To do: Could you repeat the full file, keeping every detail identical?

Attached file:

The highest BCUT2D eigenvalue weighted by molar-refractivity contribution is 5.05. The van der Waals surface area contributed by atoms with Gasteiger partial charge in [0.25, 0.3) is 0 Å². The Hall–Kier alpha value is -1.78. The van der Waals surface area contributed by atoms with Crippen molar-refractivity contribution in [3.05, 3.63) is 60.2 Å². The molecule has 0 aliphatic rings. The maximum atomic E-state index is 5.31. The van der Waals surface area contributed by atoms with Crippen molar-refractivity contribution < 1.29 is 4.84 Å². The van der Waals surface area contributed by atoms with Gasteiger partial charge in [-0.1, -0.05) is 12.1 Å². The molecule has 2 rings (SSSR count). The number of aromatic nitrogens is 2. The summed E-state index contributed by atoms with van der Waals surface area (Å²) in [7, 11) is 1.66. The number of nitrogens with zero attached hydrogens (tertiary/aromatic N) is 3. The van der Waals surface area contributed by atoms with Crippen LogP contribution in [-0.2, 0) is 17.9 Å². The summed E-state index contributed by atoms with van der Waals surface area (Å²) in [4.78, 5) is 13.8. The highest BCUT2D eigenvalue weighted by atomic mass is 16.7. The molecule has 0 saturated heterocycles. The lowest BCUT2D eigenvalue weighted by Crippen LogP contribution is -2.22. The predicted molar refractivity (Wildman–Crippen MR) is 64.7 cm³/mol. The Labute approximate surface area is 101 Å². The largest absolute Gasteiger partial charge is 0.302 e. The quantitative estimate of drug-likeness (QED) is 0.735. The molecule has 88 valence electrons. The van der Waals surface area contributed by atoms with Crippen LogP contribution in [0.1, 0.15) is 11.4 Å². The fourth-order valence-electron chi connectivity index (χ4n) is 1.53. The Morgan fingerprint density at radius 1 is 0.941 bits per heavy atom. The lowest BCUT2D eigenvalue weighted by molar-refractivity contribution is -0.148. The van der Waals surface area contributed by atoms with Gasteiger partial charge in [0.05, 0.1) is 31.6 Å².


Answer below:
The highest BCUT2D eigenvalue weighted by molar-refractivity contribution is 5.05. The van der Waals surface area contributed by atoms with Gasteiger partial charge in [0.25, 0.3) is 0 Å². The Hall–Kier alpha value is -1.78. The van der Waals surface area contributed by atoms with Crippen molar-refractivity contribution in [3.05, 3.63) is 60.2 Å². The molecule has 0 aliphatic rings. The maximum atomic E-state index is 5.31. The van der Waals surface area contributed by atoms with Crippen molar-refractivity contribution < 1.29 is 4.84 Å². The van der Waals surface area contributed by atoms with Gasteiger partial charge in [-0.1, -0.05) is 12.1 Å². The molecule has 2 rings (SSSR count). The number of aromatic nitrogens is 2. The summed E-state index contributed by atoms with van der Waals surface area (Å²) in [7, 11) is 1.66. The number of nitrogens with zero attached hydrogens (tertiary/aromatic N) is 3. The van der Waals surface area contributed by atoms with Crippen LogP contribution in [-0.2, 0) is 17.9 Å². The summed E-state index contributed by atoms with van der Waals surface area (Å²) in [4.78, 5) is 13.8. The highest BCUT2D eigenvalue weighted by atomic mass is 16.7. The molecule has 0 saturated heterocycles. The lowest BCUT2D eigenvalue weighted by Crippen LogP contribution is -2.22. The predicted molar refractivity (Wildman–Crippen MR) is 64.7 cm³/mol. The Labute approximate surface area is 101 Å². The largest absolute Gasteiger partial charge is 0.302 e. The quantitative estimate of drug-likeness (QED) is 0.735. The molecule has 88 valence electrons. The van der Waals surface area contributed by atoms with Crippen LogP contribution in [0.1, 0.15) is 11.4 Å². The fourth-order valence-electron chi connectivity index (χ4n) is 1.53. The Morgan fingerprint density at radius 1 is 0.941 bits per heavy atom. The lowest BCUT2D eigenvalue weighted by molar-refractivity contribution is -0.148. The van der Waals surface area contributed by atoms with Gasteiger partial charge in [0.05, 0.1) is 31.6 Å².